Moses therefore said to them, “Wait, and I will listen to what the LORD will command concerning you.”
In the wilderness, the Israelites are observing the Passover. When the date rolls around, there are some folks who recently handled a dead body — probably burying a loved one — and are therefore ceremonially unclean. These folks come to Moses and ask why they cannot observe the Passover. I suspect the question was phrased more along the lines of wondering why they should not observer the Passover. From these folks and from Moses’s response and their subsequent actions, I take a few lessons.
First, they wanted to be a part what God was doing. The Passover rolls around and they are ceremonially unclean and, instead of just shrugging and concluding that they will catch the Passover train the next time it rolls through, they go to Moses and ask if God would have a problem with them celebrating Passover with everyone else. They wanted to be involved in the things of God.
Second, they sought guidance. These folks did not just run off and do what they thought was right, but brought the matter to Moses. This happens after the whole system of leaders judging less involved matters had already been established, so the question had been filtered up to Moses through the normal process. By the time Moses heard the question and took it to God, I am certain that a small group of interested individuals had formed. More, I am reasonably sure that there was a small crowd of people wanting to know the answer present. And, when God hands down the answer, He tells Moses to take the answer to the whole congregation. The guidance sought by a few brought direction to the many.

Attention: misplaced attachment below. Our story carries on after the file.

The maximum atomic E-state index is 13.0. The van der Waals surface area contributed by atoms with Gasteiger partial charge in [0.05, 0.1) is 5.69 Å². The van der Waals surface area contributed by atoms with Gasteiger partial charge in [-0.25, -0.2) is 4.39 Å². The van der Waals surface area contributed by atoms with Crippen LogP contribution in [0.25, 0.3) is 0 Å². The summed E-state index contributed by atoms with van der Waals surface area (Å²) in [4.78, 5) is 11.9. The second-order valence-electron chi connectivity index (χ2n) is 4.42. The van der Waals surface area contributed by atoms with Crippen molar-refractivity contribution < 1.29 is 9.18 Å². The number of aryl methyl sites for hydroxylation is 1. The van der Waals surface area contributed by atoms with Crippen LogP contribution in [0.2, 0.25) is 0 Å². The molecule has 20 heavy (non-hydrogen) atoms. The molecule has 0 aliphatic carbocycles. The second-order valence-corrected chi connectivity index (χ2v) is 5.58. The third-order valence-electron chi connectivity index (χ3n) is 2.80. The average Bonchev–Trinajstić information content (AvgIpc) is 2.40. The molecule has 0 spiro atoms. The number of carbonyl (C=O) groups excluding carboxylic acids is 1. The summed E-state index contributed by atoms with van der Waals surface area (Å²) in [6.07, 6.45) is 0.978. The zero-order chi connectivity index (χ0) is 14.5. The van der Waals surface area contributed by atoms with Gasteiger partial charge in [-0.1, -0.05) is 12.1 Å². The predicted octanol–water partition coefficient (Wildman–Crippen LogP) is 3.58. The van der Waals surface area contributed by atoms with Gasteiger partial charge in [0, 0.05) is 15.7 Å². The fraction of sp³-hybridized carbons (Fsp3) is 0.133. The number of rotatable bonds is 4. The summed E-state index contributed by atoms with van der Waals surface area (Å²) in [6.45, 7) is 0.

Third, they waited on God’s answer. Moses tells them to wait while he asks God and gets an answer to their question. And they wait. There is no account of them deciding to go rogue and observe the Passover anyway. They asked their question, then waited for an answer.
Finally, they did what God said. This is not explicitly stated in the account, but can be implied based on what has gone before. These people wanted to be a part of the Passover. They came looking for guidance. They waited for the answer. For them to not do the thing they had asked permission to do seems absurd.
This is how I should handle “gray areas” in my walk with God; all those places where The Bible does not say anything about my situation explicitly. If I want to be a part of what I see God doing and think myself disqualified for some reason, let me seek guidance from God and wait on His answer. Once I get that answer, let me obey.
Thank You, Father, for this reminder that there is a way that You have given to deal with the places where something seems good to me, but may not be. Thank You that You want to guide me through my uncertainties and that You are willing to answer if only I will ask.